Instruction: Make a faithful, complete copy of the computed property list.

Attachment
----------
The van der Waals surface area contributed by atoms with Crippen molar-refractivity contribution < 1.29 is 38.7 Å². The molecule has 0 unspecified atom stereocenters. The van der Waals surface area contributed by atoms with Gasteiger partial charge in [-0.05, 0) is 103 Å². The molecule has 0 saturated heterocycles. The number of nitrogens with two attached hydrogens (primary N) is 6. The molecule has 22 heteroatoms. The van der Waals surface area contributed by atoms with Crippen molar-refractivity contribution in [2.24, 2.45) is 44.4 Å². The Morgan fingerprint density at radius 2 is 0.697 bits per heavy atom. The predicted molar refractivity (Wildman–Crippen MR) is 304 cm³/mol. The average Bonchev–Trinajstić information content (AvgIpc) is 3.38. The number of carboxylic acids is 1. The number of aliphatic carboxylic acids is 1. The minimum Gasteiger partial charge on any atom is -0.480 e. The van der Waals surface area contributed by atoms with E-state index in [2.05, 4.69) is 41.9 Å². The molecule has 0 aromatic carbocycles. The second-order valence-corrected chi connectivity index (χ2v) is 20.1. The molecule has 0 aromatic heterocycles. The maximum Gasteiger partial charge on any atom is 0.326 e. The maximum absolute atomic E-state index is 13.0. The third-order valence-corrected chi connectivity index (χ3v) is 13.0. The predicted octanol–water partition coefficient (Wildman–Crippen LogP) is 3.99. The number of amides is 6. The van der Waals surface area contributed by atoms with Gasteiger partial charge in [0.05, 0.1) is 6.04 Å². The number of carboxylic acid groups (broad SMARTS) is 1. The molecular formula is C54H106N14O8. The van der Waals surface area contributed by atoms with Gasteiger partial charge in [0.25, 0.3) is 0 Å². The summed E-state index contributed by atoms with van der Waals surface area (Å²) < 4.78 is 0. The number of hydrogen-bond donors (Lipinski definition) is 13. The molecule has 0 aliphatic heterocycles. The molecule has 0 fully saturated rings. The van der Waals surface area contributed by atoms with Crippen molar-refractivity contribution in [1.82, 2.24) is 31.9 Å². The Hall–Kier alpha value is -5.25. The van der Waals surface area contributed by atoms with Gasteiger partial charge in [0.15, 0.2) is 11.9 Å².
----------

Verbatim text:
The van der Waals surface area contributed by atoms with Crippen molar-refractivity contribution < 1.29 is 38.7 Å². The molecule has 0 unspecified atom stereocenters. The van der Waals surface area contributed by atoms with Gasteiger partial charge in [-0.05, 0) is 103 Å². The molecule has 0 saturated heterocycles. The number of nitrogens with two attached hydrogens (primary N) is 6. The molecule has 22 heteroatoms. The van der Waals surface area contributed by atoms with Crippen molar-refractivity contribution in [2.24, 2.45) is 44.4 Å². The Morgan fingerprint density at radius 2 is 0.697 bits per heavy atom. The predicted molar refractivity (Wildman–Crippen MR) is 304 cm³/mol. The average Bonchev–Trinajstić information content (AvgIpc) is 3.38. The number of carboxylic acids is 1. The number of aliphatic carboxylic acids is 1. The minimum Gasteiger partial charge on any atom is -0.480 e. The van der Waals surface area contributed by atoms with E-state index in [2.05, 4.69) is 41.9 Å². The molecule has 0 aromatic carbocycles. The second-order valence-corrected chi connectivity index (χ2v) is 20.1. The molecule has 0 aromatic heterocycles. The maximum Gasteiger partial charge on any atom is 0.326 e. The maximum absolute atomic E-state index is 13.0. The third-order valence-corrected chi connectivity index (χ3v) is 13.0. The predicted octanol–water partition coefficient (Wildman–Crippen LogP) is 3.99. The number of amides is 6. The van der Waals surface area contributed by atoms with Gasteiger partial charge in [0.05, 0.1) is 6.04 Å². The number of carboxylic acid groups (broad SMARTS) is 1. The molecular formula is C54H106N14O8. The van der Waals surface area contributed by atoms with Gasteiger partial charge in [0.25, 0.3) is 0 Å². The summed E-state index contributed by atoms with van der Waals surface area (Å²) < 4.78 is 0. The number of hydrogen-bond donors (Lipinski definition) is 13. The molecule has 0 aliphatic heterocycles. The molecule has 0 fully saturated rings. The van der Waals surface area contributed by atoms with Crippen molar-refractivity contribution in [1.82, 2.24) is 31.9 Å². The Hall–Kier alpha value is -5.25. The van der Waals surface area contributed by atoms with Gasteiger partial charge in [0.15, 0.2) is 11.9 Å².